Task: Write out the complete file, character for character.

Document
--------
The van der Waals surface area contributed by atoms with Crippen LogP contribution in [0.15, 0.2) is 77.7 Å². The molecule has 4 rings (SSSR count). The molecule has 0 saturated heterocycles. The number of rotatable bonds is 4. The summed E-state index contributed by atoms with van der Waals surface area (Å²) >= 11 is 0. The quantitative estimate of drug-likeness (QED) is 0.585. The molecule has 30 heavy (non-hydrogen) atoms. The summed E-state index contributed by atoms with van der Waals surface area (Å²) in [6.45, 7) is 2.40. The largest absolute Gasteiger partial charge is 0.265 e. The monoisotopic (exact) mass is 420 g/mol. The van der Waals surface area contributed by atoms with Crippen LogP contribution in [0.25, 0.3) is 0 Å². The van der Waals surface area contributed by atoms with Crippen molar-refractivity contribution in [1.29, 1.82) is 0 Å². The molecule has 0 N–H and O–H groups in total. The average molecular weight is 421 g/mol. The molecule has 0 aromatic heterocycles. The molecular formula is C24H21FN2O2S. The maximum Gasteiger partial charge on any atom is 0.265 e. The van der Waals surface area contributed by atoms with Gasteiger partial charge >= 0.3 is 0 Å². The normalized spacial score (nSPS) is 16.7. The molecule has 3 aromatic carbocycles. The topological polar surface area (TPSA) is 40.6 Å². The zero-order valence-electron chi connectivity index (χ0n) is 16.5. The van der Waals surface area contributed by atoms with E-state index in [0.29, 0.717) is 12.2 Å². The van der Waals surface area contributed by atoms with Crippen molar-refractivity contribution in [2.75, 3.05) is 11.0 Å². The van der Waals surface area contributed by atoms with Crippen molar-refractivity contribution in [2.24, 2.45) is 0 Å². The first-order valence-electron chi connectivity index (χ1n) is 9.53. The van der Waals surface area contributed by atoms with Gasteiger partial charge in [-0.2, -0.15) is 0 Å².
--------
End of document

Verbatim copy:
The van der Waals surface area contributed by atoms with Crippen LogP contribution in [0.15, 0.2) is 77.7 Å². The molecule has 4 rings (SSSR count). The molecule has 0 saturated heterocycles. The number of rotatable bonds is 4. The summed E-state index contributed by atoms with van der Waals surface area (Å²) >= 11 is 0. The quantitative estimate of drug-likeness (QED) is 0.585. The molecule has 30 heavy (non-hydrogen) atoms. The summed E-state index contributed by atoms with van der Waals surface area (Å²) in [6.45, 7) is 2.40. The largest absolute Gasteiger partial charge is 0.265 e. The monoisotopic (exact) mass is 420 g/mol. The van der Waals surface area contributed by atoms with Crippen LogP contribution in [0.25, 0.3) is 0 Å². The van der Waals surface area contributed by atoms with Crippen molar-refractivity contribution in [1.29, 1.82) is 0 Å². The molecule has 0 N–H and O–H groups in total. The average molecular weight is 421 g/mol. The molecule has 0 aromatic heterocycles. The molecular formula is C24H21FN2O2S. The maximum Gasteiger partial charge on any atom is 0.265 e. The van der Waals surface area contributed by atoms with Gasteiger partial charge >= 0.3 is 0 Å². The normalized spacial score (nSPS) is 16.7. The molecule has 3 aromatic carbocycles. The topological polar surface area (TPSA) is 40.6 Å². The zero-order valence-electron chi connectivity index (χ0n) is 16.5. The van der Waals surface area contributed by atoms with E-state index in [0.29, 0.717) is 12.2 Å². The van der Waals surface area contributed by atoms with Crippen molar-refractivity contribution in [2.75, 3.05) is 11.0 Å². The van der Waals surface area contributed by atoms with Crippen molar-refractivity contribution in [2.24, 2.45) is 0 Å². The first-order valence-electron chi connectivity index (χ1n) is 9.53. The van der Waals surface area contributed by atoms with Gasteiger partial charge in [-0.2, -0.15) is 0 Å².